Superfest film shorts, panel examine increasing visibility of disability in mainstream film

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Superfest, the world’s longest disability film festival, continued its ADA-30 celebration with Disability Pride Philadelphia by screening film shorts that provide a no-holds-barred glimpse into the diversity of disability. The July 10 screening was followed by a panel discussion of the films’ impact in the current landscape and the growing momentum of disability visibility in mainstream film.

Now celebrating 20 years, the first film short, “Disability Culture Rap,” was the creation of the late Cheryl Wade, a cultural arts poet performer, disability rights activist and UC Berkeley alumna. Even as the powerful words of the lilting rap sweeps the audience through the disability rights movement — of which many campus alumni have played a huge role — a diverse range of disability voices unapologetically enlighten the audience on disability culture: “It’s about who we are … It’s about power … It’s about freedom!”

As panelist Lawrence Carter-Long remarked, most media around disability seems to beg to be included and accepted, but “Disability Culture Rap” gets in the audience’s face and demands that it sees “disability on disability’s own terms.” Carter-Long is the current communications director at the Berkeley-based Disability Rights Education and Defense Fund, and heads its Disability and Media Alliance Project.

The 2016 short, “The Barber of Augusta,” is about a young man who had been diagnosed with conduct disorder and attention deficit hyperactivity disorder. Still, he finds his way to connect: He wears a superhero costume and harnesses his superpower of cutting hair, particularly for the homeless community, on the streets of Toronto at night.

The avant-garde 2014 “Bastion” leaves the audience in almost a state of wonderment. A bald man had caught sight of himself in a shop window and, having decided he needed a haircut, gets a haircut from the barber inside and even pays him for the cut.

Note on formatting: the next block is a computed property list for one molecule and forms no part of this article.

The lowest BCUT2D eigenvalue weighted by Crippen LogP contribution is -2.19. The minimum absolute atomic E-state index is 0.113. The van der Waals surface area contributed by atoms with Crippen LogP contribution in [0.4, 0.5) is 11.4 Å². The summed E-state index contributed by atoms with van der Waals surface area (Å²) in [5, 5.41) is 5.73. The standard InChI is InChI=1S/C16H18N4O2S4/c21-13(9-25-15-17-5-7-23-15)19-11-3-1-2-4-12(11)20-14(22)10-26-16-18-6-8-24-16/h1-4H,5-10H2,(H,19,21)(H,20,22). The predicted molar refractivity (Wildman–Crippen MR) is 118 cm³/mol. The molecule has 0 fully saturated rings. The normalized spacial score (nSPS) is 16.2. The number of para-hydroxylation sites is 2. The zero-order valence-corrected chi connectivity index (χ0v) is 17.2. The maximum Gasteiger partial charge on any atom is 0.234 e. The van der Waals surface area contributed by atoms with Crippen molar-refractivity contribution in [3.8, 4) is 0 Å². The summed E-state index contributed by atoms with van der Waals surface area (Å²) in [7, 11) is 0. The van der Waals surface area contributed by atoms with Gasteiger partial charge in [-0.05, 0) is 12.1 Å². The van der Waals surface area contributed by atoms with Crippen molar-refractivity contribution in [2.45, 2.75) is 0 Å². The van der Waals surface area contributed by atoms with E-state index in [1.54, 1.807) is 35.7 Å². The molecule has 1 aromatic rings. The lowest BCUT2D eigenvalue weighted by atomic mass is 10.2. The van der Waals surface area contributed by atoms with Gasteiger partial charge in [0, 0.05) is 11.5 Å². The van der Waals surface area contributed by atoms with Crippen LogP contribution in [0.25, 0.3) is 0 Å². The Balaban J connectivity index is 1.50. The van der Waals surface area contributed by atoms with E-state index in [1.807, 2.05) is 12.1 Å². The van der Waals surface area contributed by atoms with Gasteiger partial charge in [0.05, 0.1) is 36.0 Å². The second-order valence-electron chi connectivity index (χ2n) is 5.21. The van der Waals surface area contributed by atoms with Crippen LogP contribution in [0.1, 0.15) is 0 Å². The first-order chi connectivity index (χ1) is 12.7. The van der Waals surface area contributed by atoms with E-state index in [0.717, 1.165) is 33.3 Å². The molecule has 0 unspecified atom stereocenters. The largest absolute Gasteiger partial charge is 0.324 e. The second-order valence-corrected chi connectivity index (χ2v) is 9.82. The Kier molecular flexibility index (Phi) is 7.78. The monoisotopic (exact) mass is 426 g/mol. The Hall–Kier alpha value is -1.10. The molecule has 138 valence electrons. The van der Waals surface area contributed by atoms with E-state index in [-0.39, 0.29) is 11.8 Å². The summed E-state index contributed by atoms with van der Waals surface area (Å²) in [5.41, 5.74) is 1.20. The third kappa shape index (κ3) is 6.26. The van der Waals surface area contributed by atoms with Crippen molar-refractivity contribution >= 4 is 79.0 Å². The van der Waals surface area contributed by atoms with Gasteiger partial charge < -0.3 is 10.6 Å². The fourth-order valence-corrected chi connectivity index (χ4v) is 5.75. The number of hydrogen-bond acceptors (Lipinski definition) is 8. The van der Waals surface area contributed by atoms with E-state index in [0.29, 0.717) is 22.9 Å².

Panel moderator and Superfest coordinator, Emily Beitiks, explained that “Bastion” had opened as an installation piece at an art gallery, where viewers sat in a barber chair in the middle of the room and watched the film playing in surround sound. What made it exciting for Superfest was this film short’s stealth approach to including disability by taking a nuanced perspective. The lead character is played by someone with autism, though disability never entered the conversations around the movie at any of the mainstream festivals where it was screened. 

The next animated 2014 short, “The Chili Story,” was directed by Patty Berne, co-founder of the Bay Area-based Sins Invalid project, which focuses on disability justice in performing arts. The short itself is a humorous and ironic take on the taboos both inside and outside of disability.

The 2015 “The Right To Be Rescued,” set in the aftermath of Hurricane Katrina, highlights the dire necessity of cities to include the needs of people with disabilities in their disaster management plans. One such heartbreaking story is the late Benilda Caixeta, who is diagnosed with muscular dystrophy and uses a wheelchair. She is abandoned by her driver who tells her, “I can’t come and get you, I’ve got my own family to worry about.” Her friend narrates how their phone conversation is cut short as floodwater from the broken levees rushes into Caixeta’s home. 

The final short was the 2012 “Everything Is Incredible.” It follows Agustin, a Honduran man who uses a wheelchair due to childhood polio. He has been painstakingly building a helicopter, piece by piece, from scrap material since 1958. Reactions to him range from admiration to derision even as people around him say his task is impossible. 

The panel discussion then turned to the recent momentum of disability now becoming part of mainstream film in a way it had not been previously. Panelist Ajani Murray, who is both an actor and public speaker, felt that this was because the world had become smaller. With streaming services and social media such as YouTube, artists did not have to go through big studios and TV anymore. As Carter-Long remarked, “You can’t put the genie back in the bottle now … (People are) getting hip to the idea there’s always been a disability history, there’s always been disability culture. And they are starting to wonder why they didn’t know about it.”

In response to an audience question on how to close the gap and educate the world, Murray explained that while policy and law can be hard to understand, art is “understandable and palpable.” Carter-Long added that artistic mediums are a good way to sensitize people by getting to their heart first before getting into laws. 

The panelists also had advice for aspiring filmmakers in the audience. Screenwriter Matthew Alaniz urged filmmakers to “create content and put it out there. Take advantage of the fact that the ability to record content is in everyone’s pocket now.” Murray stressed the importance of community and networking in order to do so, while Carter-Long left the audience members with this assurance: “There is a history and a lineage and a community out here that’s got your back.”

Contact Hari Srinivasan at [email protected].